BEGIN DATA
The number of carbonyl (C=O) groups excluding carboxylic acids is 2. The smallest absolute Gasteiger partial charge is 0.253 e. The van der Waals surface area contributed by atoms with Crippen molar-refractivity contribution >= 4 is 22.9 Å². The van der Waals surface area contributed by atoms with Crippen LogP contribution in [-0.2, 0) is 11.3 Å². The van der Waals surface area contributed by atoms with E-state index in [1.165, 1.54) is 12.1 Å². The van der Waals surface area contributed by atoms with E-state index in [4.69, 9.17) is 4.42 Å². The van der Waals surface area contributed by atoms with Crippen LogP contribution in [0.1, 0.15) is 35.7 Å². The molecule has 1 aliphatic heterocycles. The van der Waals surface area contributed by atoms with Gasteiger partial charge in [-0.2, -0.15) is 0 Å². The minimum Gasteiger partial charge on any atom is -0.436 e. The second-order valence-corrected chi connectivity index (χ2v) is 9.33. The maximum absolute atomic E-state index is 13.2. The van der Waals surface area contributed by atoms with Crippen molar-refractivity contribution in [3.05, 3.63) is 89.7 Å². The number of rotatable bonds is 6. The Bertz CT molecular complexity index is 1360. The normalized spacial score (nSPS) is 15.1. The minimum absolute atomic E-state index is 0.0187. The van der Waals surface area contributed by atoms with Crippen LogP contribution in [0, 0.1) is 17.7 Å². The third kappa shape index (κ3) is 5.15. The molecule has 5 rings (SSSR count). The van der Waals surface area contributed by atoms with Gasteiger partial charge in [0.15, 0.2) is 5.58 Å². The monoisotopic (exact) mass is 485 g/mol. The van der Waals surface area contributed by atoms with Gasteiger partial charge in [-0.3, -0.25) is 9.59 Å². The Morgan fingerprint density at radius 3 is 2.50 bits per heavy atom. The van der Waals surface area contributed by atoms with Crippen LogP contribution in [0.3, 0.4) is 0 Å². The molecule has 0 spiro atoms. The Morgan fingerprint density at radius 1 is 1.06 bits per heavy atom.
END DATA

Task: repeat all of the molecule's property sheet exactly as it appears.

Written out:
The number of carbonyl (C=O) groups excluding carboxylic acids is 2. The smallest absolute Gasteiger partial charge is 0.253 e. The van der Waals surface area contributed by atoms with Crippen molar-refractivity contribution >= 4 is 22.9 Å². The van der Waals surface area contributed by atoms with Crippen LogP contribution in [-0.2, 0) is 11.3 Å². The van der Waals surface area contributed by atoms with E-state index in [1.165, 1.54) is 12.1 Å². The van der Waals surface area contributed by atoms with E-state index in [4.69, 9.17) is 4.42 Å². The van der Waals surface area contributed by atoms with Crippen LogP contribution in [0.1, 0.15) is 35.7 Å². The molecule has 1 aliphatic heterocycles. The van der Waals surface area contributed by atoms with Gasteiger partial charge in [-0.2, -0.15) is 0 Å². The minimum Gasteiger partial charge on any atom is -0.436 e. The second-order valence-corrected chi connectivity index (χ2v) is 9.33. The maximum absolute atomic E-state index is 13.2. The van der Waals surface area contributed by atoms with Crippen molar-refractivity contribution in [3.05, 3.63) is 89.7 Å². The number of rotatable bonds is 6. The Bertz CT molecular complexity index is 1360. The normalized spacial score (nSPS) is 15.1. The minimum absolute atomic E-state index is 0.0187. The van der Waals surface area contributed by atoms with Crippen LogP contribution in [0, 0.1) is 17.7 Å². The third kappa shape index (κ3) is 5.15. The molecule has 5 rings (SSSR count). The van der Waals surface area contributed by atoms with Gasteiger partial charge in [0.15, 0.2) is 5.58 Å². The monoisotopic (exact) mass is 485 g/mol. The van der Waals surface area contributed by atoms with Gasteiger partial charge in [-0.3, -0.25) is 9.59 Å². The Morgan fingerprint density at radius 3 is 2.50 bits per heavy atom. The van der Waals surface area contributed by atoms with Crippen LogP contribution in [0.3, 0.4) is 0 Å². The molecule has 0 spiro atoms. The Morgan fingerprint density at radius 1 is 1.06 bits per heavy atom.